These barriers generally fall into two categories – policy barriers and implementation barriers. And they are barriers that can be overcome with help by the UN Climate Change Technology Mechanism established in 2010 and strengthened by the Paris Agreement.
The UNFCCC Technology Mechanism aims to scale up technology solutions in countries around the world. Its policy arm, the Technology Executive Committee (TEC), provides solutions such as recommendations that support government aims to tap into technologies that bring them closer to their climate goals. Recently, the TEC published policy recommendations and briefs that can attract innovation, improve energy efficiency and open cooperation in crucial areas like water and agriculture.
The implementation arm led by the Climate Technology Centre and Network (CTCN) promotes low-carbon and climate-resilient development solutions. On this front, the CTCN has engaged with 82 developing countries on 190 requests for technical assistance. And the Centre is working with the Green Climate Fund (GCF) to assist developing countries to identify and implement green technologies that put them on course towards meeting their climate and sustainability goals.
For example, the Centre recently supported Senegal (watch CTCN video here) to identify actions to increase its industrial energy efficiency. Through this support, Senegal is reducing consumption and greenhouse gas (GHG) emissions. It is also reducing energy costs for industry and consumers.
A key focus of both bodies is supporting countries to turn their climate contributions into investment plans. In doing so, cooperation between governments and private sector actors, in the developed and developing worlds, can break down barriers to implementation and make a real, on-the-ground difference.
In early October, UN Climate Change announced the 2017 lighthouse activities for our Momentum for Change initiative. One of this year’s winners is KaXu Solar, a project in South Africa that is the first large-scale concentrated solar power plant with storage developed by the private sector to begin operating in an emerging market.
The plant uses parabolic mirrors to reflect and concentrate the sun’s rays to produce heat, which then generates steam that powers turbines and produces electricity. Energy storage allows the plant to produce firm, base-load electricity even when the sun is not shining, offering a remarkable low-carbon solution to a growing African economy. The project resulted in channeling approximately USD$900 million of private sector financing, utilizing an innovative project finance structure with blended finance elements led by the International Finance Corporation (IFC), the private sector arm of the World Bank Group.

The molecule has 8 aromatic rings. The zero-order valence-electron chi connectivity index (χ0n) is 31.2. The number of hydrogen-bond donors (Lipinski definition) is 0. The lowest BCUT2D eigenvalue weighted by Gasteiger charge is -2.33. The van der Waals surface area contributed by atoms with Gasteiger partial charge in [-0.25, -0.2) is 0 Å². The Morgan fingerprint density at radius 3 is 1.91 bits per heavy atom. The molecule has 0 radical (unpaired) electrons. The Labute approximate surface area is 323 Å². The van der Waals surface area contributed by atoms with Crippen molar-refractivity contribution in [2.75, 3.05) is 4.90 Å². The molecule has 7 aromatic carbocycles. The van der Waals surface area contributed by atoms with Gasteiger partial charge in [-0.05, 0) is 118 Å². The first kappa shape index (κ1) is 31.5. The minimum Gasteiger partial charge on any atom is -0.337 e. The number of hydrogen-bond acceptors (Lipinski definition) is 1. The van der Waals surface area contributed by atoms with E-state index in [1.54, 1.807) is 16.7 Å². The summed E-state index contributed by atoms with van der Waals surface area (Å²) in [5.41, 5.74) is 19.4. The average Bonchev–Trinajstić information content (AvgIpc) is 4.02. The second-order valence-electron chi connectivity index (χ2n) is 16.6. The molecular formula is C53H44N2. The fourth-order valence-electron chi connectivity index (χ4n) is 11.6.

This is a great example of leveraging private sector finance to fund renewable energy projects in emerging economies. The costs to construct large-scale concentrated solar power plants remain excessively high, and, combined with a limited track record, make investors cautious, especially in developing markets.
This is just one of many examples of how technology can take the lead on climate action and sustainable development that will be in focus at this year’s COP 23 UN Climate Change conference in Bonn. Under the leadership of the COP Presidency from Fiji, the 160-plus countries that have ratified the Paris Agreement will seek solutions that help fulfill their contributions to the Agreement.
In Bonn, governments of the world will be writing the next chapter in human history. We have the strong institutions and political will to realize the goals laid out in Paris. And crucial to those goals, we have the technology and the means to proliferate those technologies around the world in ways that help people improve their lives and safeguard their livelihoods.
I encourage everyone to follow the proceedings at COP 23, and to look at how you can be part of the technology trend towards lower emissions and green ways of life. We all have a role to play in meeting the climate change challenge. Technology makes it easier than ever to step up and do your part. It is an exciting time to be alive, and exciting for the future of the planet.